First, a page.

Sunday, January 13, 2008


When I first came to Italy, nearly 40 years ago, the family I lived with would jokingly call me by two nicknames, “Pat” without a vowel at the end being impossible for them to pronounce.

So sometimes I was “la Patti suora” [“Pat the nun”] for, as I was young and blonde and Italian men used to follow me around, the grandfather of the family thought that, for my own safety, I should become resident in the convent opposite the house! But I would pretend to concur, laugh with him and cajole him and by the end of supper every night he would agree: “Va bene, niente suora”. [“OK, not a nun”.] Actually, I used to watch those nuns going to pray in the early hours of the morning, when the whole city was silent, the sun was just coming up and an Italian “heat mist” lay upon the town: the silence was punctuated only by the bells of the convent and I used to imagine the peaceful life the nuns had. However, reader, I lacked the sense of obedience that would have been required and soon I lacked another essential qualification!

The other name that the family bestowed upon me was “la Patti Pravo” because of my name and again, because I was blonde. Now, Patti Pravo, unlike me, had and has quite a deep voice and I’ve always wondered why men, whilst claiming to love femininity, really go for this: consider the women they find sexy – Pravo herself here in Italy, Bacall, even Thatcher [the latter having been professionally trained to lower her voice]. Could it be that what is really attractive in our times is androgyny? Does this not explain why models no longer have curves but have to make clothes look as if they are “on the hanger”? Twiggy, I notice, is these days on the cover of mainstream women’s magazines like “Good Housekeeping” looking feminine and curvy but it was not always so. There was a time when, if you had a few unfashionable curves, you were deemed undesirable. Thus very feminine women lost out, especially if they were cursed, as well, with that old “disadvantage”, a brain.

All this is a preamble to telling you how much I have always liked the song in the second clip below, for here, in a [just] pre-feminist era, we have a feminine woman telling a man, in no uncertain terms, that she will not be treated as a plaything and discarded “among the 10 other dolls who no longer please you.” Sing it again, Patti!


Whispering Walls said...

The BBC's been showing Sense & Sensibility and last night Marianne Dashwood made the very same remark about women being men's playthings.

Claire said...

I have always felt that the place for curvaceous women should have priority but not this need not be a licence for fat girls.It is possible to have shape with out being overweight and there are plenty of good examples of such women Nigella Lawson 9 well she may be a tad heavy) pops up here with her cookery programme now she has ample curves and I bet many men have suddenly become interesed in her recipes! Your second clip what an incredible voice and so unexpected.

Chelsea + Shiloh said...

I loved your story on the bought a smile..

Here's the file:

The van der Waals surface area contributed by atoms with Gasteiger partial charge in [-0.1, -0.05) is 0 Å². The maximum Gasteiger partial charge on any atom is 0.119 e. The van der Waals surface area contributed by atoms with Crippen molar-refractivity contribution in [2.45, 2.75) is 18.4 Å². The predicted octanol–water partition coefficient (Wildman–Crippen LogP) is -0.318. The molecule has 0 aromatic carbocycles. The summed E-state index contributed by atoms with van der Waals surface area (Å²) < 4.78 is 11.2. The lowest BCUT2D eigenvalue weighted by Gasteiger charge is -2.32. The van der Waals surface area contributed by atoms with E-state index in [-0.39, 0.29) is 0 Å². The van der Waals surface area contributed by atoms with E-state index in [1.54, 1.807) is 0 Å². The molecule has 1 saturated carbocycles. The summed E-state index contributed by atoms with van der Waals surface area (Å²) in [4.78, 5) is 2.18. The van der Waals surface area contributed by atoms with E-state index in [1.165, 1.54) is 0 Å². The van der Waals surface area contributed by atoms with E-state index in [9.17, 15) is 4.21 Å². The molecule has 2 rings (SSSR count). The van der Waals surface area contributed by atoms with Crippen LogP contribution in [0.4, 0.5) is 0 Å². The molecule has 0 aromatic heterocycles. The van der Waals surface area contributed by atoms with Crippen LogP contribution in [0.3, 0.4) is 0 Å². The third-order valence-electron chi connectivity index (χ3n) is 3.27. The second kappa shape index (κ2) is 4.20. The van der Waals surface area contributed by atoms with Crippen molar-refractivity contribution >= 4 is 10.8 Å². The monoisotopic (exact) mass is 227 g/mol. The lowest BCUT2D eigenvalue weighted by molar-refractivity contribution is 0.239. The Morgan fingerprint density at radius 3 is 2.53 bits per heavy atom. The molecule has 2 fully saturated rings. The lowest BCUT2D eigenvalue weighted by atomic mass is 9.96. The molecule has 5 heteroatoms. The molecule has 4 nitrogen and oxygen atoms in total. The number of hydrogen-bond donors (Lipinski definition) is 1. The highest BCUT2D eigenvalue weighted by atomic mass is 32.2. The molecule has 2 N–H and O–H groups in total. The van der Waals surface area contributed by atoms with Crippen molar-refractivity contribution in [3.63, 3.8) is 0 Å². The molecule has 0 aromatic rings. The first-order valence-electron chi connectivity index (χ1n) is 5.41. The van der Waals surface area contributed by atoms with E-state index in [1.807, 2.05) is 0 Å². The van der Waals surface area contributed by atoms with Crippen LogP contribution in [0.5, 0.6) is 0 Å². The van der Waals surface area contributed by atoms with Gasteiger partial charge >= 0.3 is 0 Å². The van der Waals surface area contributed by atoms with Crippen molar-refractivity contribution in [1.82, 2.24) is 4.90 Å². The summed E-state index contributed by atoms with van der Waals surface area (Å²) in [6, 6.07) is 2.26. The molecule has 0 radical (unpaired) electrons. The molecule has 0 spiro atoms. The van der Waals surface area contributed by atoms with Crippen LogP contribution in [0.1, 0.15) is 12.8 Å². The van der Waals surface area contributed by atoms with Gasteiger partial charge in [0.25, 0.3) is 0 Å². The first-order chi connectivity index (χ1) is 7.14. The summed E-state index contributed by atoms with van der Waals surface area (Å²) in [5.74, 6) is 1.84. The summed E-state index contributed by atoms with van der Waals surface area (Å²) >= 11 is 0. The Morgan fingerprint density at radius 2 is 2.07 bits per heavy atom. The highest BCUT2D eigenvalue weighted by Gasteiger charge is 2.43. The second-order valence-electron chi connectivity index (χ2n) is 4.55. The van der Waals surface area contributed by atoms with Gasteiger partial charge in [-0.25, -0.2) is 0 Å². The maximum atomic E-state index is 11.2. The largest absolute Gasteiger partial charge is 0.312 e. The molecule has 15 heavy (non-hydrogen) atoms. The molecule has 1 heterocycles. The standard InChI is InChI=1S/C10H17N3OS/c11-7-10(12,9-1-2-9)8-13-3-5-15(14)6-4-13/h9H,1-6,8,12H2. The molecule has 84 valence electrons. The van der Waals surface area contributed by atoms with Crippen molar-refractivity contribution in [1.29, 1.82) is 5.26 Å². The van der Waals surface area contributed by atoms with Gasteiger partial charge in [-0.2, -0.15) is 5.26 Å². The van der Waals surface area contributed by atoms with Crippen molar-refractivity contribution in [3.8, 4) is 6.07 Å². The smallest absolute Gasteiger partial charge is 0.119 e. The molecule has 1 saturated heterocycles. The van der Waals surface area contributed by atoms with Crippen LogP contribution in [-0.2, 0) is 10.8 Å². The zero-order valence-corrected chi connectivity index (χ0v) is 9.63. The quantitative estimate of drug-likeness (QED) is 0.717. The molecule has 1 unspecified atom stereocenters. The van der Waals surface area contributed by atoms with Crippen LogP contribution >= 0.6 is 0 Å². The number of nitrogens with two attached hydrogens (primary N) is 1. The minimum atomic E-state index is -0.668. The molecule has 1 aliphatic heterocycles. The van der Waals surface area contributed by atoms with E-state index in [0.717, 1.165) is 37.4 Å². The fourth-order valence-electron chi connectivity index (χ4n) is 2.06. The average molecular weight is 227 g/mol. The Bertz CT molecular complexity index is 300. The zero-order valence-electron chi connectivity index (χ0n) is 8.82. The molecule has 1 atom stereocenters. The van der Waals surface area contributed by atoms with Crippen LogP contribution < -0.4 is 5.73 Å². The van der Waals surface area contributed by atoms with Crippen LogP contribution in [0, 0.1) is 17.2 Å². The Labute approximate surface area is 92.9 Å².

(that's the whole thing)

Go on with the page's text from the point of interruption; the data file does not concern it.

The issue with body size is still there, although there are a few curvaceous women, it is not the norm..and it starts in the 'goss' magazines before teens now...its wrong.. also the models actress's photos have been air brush beyond recognition. (if anyone is interested Dove has an ad on youtube showing this)

My daughter tells me their are girls in her class 'dieting' and shes 11 years old! .. I'm almost 40 in age and I am only now becoming comfortable and accepting of my own body size and flaws..

bring on and celebrate real women!

James Higham said...

Lovely to get the true story and glad you didn't end up in the convent.

Welshcakes Limoncello said...

Thanks for reminding me of that, WW. Totally agree, Kissa, though I haven't looked at Nigella lately. Thanks, Abbey. I will look up the youtube clip you mention. Let's hear it for real women! Hi, James. So am I!

Anne in Oxfordshire said...

Hi WL son loves Nigella Lawson, he says he likes her "womanly" figure!!!

Couldn't imagine you has a nun!!! :-)

Welshcakes Limoncello said...

Hi, Anne. Good for your son. No, I don't think I'd have lasted very long!

Gledwood said...

You know when you were a language teacher, do you mean a school teacher?
What language(s) did you teach... was Italian among them..??

Gledwood said...

Actually my ONLY severe regret from my squandered drop-out university time was that I didn't get the TEFL certificate for £300 or £400// whatever when I had the opportunity

i reckon I'd make a really good English teacher

and unlike certain people I can think of (known to me) I have actually put in some welly to learn foreign tongues

(I mean! These people who go half way across the world to South America to teach English to the locals... and yet they barely bother to acquire a single WORD of Spanish before they go!!!)

Welshcakes Limoncello said...

Hi, Gleds. Dare I admit it? Yes, a schoolmarm! I taught French and Italian. After leaving sec schools [had enough after 23 years!] I did CELTA and got into teaching Eng to adults - much more work available in that field. You would make a fine ESOL teacher, I am sure, because you know what language is all about and you understand people. I despair of people who move to another country without a clue about the language but when you are teaching you should ideally use the target language all the time. [Whether this is always possible might make another post!] Gleds, it's never too late - think about doing that qualification!

jmb said...

Now that is an interesting thought about androgyny.
Well all the convents in Italy are becoming hotels now, because no one wants to be a suora any more.

Welshcakes Limoncello said...

Hi, jmb. Yes, you are right. x


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